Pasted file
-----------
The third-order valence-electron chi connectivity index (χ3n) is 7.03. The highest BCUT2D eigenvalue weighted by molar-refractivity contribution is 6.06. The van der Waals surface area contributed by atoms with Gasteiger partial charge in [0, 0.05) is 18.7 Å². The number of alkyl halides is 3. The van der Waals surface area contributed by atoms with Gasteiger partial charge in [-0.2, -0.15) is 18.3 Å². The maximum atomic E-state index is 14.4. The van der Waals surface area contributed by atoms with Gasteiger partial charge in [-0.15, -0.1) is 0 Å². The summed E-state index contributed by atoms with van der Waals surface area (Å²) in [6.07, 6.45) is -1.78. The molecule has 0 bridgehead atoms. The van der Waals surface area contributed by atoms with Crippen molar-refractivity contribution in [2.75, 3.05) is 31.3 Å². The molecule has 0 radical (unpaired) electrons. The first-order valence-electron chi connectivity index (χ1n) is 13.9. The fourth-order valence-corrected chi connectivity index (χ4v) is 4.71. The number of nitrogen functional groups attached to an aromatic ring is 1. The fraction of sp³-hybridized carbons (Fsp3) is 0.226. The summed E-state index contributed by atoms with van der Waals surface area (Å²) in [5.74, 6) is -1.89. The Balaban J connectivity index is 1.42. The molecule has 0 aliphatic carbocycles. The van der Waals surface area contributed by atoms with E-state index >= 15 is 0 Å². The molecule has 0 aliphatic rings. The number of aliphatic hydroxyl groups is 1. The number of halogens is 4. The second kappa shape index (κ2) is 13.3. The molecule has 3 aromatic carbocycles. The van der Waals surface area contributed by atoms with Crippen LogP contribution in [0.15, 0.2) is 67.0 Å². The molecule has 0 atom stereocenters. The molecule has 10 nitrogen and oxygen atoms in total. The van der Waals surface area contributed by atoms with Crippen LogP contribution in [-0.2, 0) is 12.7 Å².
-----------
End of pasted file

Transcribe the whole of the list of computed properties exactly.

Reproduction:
The third-order valence-electron chi connectivity index (χ3n) is 7.03. The highest BCUT2D eigenvalue weighted by molar-refractivity contribution is 6.06. The van der Waals surface area contributed by atoms with Gasteiger partial charge in [0, 0.05) is 18.7 Å². The number of alkyl halides is 3. The van der Waals surface area contributed by atoms with Gasteiger partial charge in [-0.2, -0.15) is 18.3 Å². The maximum atomic E-state index is 14.4. The van der Waals surface area contributed by atoms with Gasteiger partial charge in [-0.15, -0.1) is 0 Å². The summed E-state index contributed by atoms with van der Waals surface area (Å²) in [6.07, 6.45) is -1.78. The molecule has 0 bridgehead atoms. The van der Waals surface area contributed by atoms with Crippen molar-refractivity contribution in [2.75, 3.05) is 31.3 Å². The molecule has 0 radical (unpaired) electrons. The first-order valence-electron chi connectivity index (χ1n) is 13.9. The fourth-order valence-corrected chi connectivity index (χ4v) is 4.71. The number of nitrogen functional groups attached to an aromatic ring is 1. The fraction of sp³-hybridized carbons (Fsp3) is 0.226. The summed E-state index contributed by atoms with van der Waals surface area (Å²) in [5.74, 6) is -1.89. The Balaban J connectivity index is 1.42. The molecule has 0 aliphatic carbocycles. The van der Waals surface area contributed by atoms with E-state index >= 15 is 0 Å². The molecule has 0 aliphatic rings. The number of aliphatic hydroxyl groups is 1. The number of halogens is 4. The second kappa shape index (κ2) is 13.3. The molecule has 3 aromatic carbocycles. The van der Waals surface area contributed by atoms with Crippen LogP contribution in [0.15, 0.2) is 67.0 Å². The molecule has 0 atom stereocenters. The molecule has 10 nitrogen and oxygen atoms in total. The van der Waals surface area contributed by atoms with Crippen LogP contribution in [-0.2, 0) is 12.7 Å².